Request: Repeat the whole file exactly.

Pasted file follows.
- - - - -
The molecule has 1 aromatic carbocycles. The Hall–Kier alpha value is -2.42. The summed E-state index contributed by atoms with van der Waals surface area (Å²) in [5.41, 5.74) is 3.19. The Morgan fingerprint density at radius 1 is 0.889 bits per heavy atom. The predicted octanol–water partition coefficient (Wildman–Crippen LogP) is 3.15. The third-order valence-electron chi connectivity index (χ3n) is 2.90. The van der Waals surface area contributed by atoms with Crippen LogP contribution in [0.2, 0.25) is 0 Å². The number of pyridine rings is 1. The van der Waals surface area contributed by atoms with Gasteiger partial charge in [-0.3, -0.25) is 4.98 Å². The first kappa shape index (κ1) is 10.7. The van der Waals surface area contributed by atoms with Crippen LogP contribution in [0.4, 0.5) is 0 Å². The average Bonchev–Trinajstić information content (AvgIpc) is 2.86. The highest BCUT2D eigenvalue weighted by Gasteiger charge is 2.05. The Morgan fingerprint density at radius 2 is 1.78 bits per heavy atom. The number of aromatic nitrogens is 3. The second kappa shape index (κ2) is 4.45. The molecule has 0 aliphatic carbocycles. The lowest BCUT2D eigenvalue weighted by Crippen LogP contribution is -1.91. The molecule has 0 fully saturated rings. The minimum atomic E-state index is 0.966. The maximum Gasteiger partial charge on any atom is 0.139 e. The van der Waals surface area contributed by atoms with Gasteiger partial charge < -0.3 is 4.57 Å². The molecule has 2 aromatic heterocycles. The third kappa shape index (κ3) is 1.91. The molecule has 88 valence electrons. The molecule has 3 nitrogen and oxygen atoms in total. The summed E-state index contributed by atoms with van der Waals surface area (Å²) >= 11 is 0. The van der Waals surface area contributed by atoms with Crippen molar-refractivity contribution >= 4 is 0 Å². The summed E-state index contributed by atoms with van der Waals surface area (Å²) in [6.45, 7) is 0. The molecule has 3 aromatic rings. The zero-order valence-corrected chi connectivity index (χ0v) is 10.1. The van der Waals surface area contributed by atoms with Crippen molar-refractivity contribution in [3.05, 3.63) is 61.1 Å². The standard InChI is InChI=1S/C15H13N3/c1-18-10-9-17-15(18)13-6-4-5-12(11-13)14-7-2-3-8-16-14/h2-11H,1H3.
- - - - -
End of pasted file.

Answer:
The molecule has 1 aromatic carbocycles. The Hall–Kier alpha value is -2.42. The summed E-state index contributed by atoms with van der Waals surface area (Å²) in [5.41, 5.74) is 3.19. The Morgan fingerprint density at radius 1 is 0.889 bits per heavy atom. The predicted octanol–water partition coefficient (Wildman–Crippen LogP) is 3.15. The third-order valence-electron chi connectivity index (χ3n) is 2.90. The van der Waals surface area contributed by atoms with Crippen LogP contribution in [0.2, 0.25) is 0 Å². The number of pyridine rings is 1. The van der Waals surface area contributed by atoms with Gasteiger partial charge in [-0.3, -0.25) is 4.98 Å². The first kappa shape index (κ1) is 10.7. The van der Waals surface area contributed by atoms with Crippen LogP contribution in [0.4, 0.5) is 0 Å². The average Bonchev–Trinajstić information content (AvgIpc) is 2.86. The highest BCUT2D eigenvalue weighted by Gasteiger charge is 2.05. The Morgan fingerprint density at radius 2 is 1.78 bits per heavy atom. The number of aromatic nitrogens is 3. The second kappa shape index (κ2) is 4.45. The molecule has 0 aliphatic carbocycles. The lowest BCUT2D eigenvalue weighted by Crippen LogP contribution is -1.91. The molecule has 0 fully saturated rings. The minimum atomic E-state index is 0.966. The maximum Gasteiger partial charge on any atom is 0.139 e. The van der Waals surface area contributed by atoms with Gasteiger partial charge < -0.3 is 4.57 Å². The molecule has 2 aromatic heterocycles. The third kappa shape index (κ3) is 1.91. The molecule has 88 valence electrons. The molecule has 3 nitrogen and oxygen atoms in total. The summed E-state index contributed by atoms with van der Waals surface area (Å²) >= 11 is 0. The van der Waals surface area contributed by atoms with Crippen molar-refractivity contribution >= 4 is 0 Å². The summed E-state index contributed by atoms with van der Waals surface area (Å²) in [6.45, 7) is 0. The molecule has 3 aromatic rings. The zero-order valence-corrected chi connectivity index (χ0v) is 10.1. The van der Waals surface area contributed by atoms with Crippen molar-refractivity contribution in [3.05, 3.63) is 61.1 Å². The standard InChI is InChI=1S/C15H13N3/c1-18-10-9-17-15(18)13-6-4-5-12(11-13)14-7-2-3-8-16-14/h2-11H,1H3.